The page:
Horse following trainer in the round pen
 
 

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Horse following trainer in the round pen

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  • Round pens for horses western style
  • Horse is following

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  • 2 Post By tinyliny

 
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    02-02-2012, 03:23 AM
  #1
Foal
Horse following trainer in the round pen

Watching a lot of videos of trainers who use join-up/hooking or variations thereof on horses that already know how to lead and I started wondering. If the horse already knows how to lead and follow a person, isn't all the trainer does when it chases the horse away is effectively punish it for something its been taught to do and then after making it tired, reward it for doing the very thing it got punished for doing in the first place?

And in which case, the fact that the horses very quickly learn what they need to do to come back in close to the trainer and so get relief from tiring circles is neither surprising or remarkable. We either use leadrope pressure on their heads or we make them tired- both use unpleasant stimuli to motivate the horse to respond and remove that unpleasant experience once they have complied which rewards the following behaviour.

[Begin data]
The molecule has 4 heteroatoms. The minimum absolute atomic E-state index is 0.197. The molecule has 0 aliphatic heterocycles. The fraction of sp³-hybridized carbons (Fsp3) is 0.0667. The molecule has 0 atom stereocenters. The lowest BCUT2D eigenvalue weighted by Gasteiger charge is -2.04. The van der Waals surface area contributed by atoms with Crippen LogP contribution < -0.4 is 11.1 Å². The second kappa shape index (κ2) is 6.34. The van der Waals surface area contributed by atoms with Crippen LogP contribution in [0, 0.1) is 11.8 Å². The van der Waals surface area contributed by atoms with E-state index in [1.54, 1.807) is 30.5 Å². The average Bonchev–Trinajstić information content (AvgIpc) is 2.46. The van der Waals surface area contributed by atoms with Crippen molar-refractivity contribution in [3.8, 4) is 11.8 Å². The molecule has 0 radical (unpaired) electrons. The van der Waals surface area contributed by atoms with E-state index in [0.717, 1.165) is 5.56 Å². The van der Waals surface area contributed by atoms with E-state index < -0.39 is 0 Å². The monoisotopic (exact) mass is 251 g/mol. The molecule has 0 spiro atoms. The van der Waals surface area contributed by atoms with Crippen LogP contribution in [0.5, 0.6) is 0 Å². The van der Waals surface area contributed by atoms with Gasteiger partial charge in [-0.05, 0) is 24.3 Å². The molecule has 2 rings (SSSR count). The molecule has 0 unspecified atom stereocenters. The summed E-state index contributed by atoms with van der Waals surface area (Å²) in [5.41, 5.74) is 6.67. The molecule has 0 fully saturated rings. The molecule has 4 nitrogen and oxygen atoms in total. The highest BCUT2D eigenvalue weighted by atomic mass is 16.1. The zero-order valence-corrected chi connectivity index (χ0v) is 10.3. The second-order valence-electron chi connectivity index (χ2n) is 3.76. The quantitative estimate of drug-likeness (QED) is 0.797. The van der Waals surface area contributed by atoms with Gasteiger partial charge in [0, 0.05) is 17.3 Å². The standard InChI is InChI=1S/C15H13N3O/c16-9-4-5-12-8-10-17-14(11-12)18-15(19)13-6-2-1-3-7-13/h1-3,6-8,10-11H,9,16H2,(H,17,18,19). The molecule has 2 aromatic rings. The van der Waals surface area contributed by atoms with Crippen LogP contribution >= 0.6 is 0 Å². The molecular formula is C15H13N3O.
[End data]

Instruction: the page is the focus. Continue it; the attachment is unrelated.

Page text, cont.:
It is a different situation with horses that don't know how to lead, although the reward the receive when they do come in and follow the trainer is the same- relief from effort or negative reinforcement of following the trainer.

But in terms of the horses which already know how to lead- what are the training benefits of chasing them away one minute only to singal them to come back and stay with you the next?
     
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    02-02-2012, 03:41 AM
  #2
Super Moderator
How and why I do it (mind me, I'm not a professional and I don't follow a particular "style", be it PP, MR, CA or somebody else) - I often work with my horse in a pen (I don't have a round pen, it's rectangular and larger in size) in liberty. He sometimes trys quitting a new or harder exercise, by running off and having fun along the arena fence. I then show, that it's ok, he may run, but I will want to be in every single spot he tries to stay. I'm not chasing him, I'm not trying to push him around with my energy or string or anything - I'm just showing first with my body and then tapping with the string in the spots where he's trying to stay. He sees my warnings and it is his choice to move or to get tapped (very light taps only), and once in a while I offer him - how about coming to me now, doing the previous exercise and having a rest? It usually works very well with him. It's also never a punishment and he never gets stressed about it - it seems that he perceives it as a lead horse claiming his territory, and soon goes to his own - which is by my side.